Hard-core Dickey fans will be entertained by this sexy, fast-paced romp. Others should check out his earlier work.


Out-of-work actors, small-time crooks, and desperate men are on the grift in this mediocre new outing from the prolific (and usually better) African-American Dickey.

In a prologue we see 15-year-old Dante trying to protect his mother from his abusive father and ending up in a juvenile facility. Now, ten years later and finally living the straight life in Los Angeles, Dante finds himself a victim of post–September 11 aerospace layoffs. While joblessness may be a problem, it hardly compares to the predicament of getting Pam, an older waitress whose table he’s been frequenting, to notice him. As a favor to his old mentor Jackson (who, erroneously being sued for child support, needs some quick cash), Dante agrees to work a cold job (an easy con) for grifter kingpin Scamz. He finally gets Pam’s attention by offering her a quick thousand (a struggling actor, she’s saving up for plastic surgery) for her help in the real estate swindle Scamz has lined up. Spanning three days, the story travels up and down LA, from the barrio to Scamz’s mansion, from deals gone bad to the steamy night Dante spends with Pam. Character his strong suit, Dickey unfolds a tableau of hungry people willing to compromise for a chance to get out of the hole life has put them in. But, still, with a long tradition of great hard-boiled LA novels to live up to, this one hits off-center: not quite dangerous or stylish enough for the villainy, not quite complex enough to stand as a character study. At the close, beaten and on the run, Dante has some tough decisions to make about Scamz, who took him under his wing long ago; Jackson, the best friend who double-crosses him; and beautiful Pam, older but certainly not wiser.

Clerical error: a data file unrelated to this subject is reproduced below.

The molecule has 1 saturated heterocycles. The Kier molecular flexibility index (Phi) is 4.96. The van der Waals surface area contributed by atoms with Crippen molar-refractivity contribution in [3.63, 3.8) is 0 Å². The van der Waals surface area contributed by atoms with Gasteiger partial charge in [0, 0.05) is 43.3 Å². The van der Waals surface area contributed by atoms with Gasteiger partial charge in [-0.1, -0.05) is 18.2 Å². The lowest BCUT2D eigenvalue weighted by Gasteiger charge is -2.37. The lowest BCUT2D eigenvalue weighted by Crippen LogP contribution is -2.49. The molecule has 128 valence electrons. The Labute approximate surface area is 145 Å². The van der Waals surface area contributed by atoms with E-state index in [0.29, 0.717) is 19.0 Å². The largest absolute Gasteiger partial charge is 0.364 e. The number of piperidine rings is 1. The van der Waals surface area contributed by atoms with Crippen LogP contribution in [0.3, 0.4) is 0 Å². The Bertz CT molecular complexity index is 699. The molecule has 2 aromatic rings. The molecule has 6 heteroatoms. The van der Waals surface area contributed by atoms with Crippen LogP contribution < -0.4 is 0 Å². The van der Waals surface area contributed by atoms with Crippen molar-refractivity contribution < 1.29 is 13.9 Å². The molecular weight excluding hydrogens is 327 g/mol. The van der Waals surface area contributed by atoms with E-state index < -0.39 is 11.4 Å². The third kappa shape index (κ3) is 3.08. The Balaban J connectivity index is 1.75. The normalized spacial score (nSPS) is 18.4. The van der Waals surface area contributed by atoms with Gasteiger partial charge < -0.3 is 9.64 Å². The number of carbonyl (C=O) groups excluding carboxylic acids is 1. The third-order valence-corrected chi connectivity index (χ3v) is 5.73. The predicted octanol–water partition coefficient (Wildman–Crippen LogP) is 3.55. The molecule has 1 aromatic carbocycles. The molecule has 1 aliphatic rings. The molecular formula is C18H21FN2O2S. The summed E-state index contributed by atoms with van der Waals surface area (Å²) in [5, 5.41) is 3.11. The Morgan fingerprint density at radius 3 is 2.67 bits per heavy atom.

Hard-core Dickey fans will be entertained by this sexy, fast-paced romp. Others should check out his earlier work.

Pub Date: May 13, 2002

ISBN: 0-525-94663-2

Page Count: 320

Publisher: Dutton

Review Posted Online: May 20, 2010

Kirkus Reviews Issue: April 15, 2002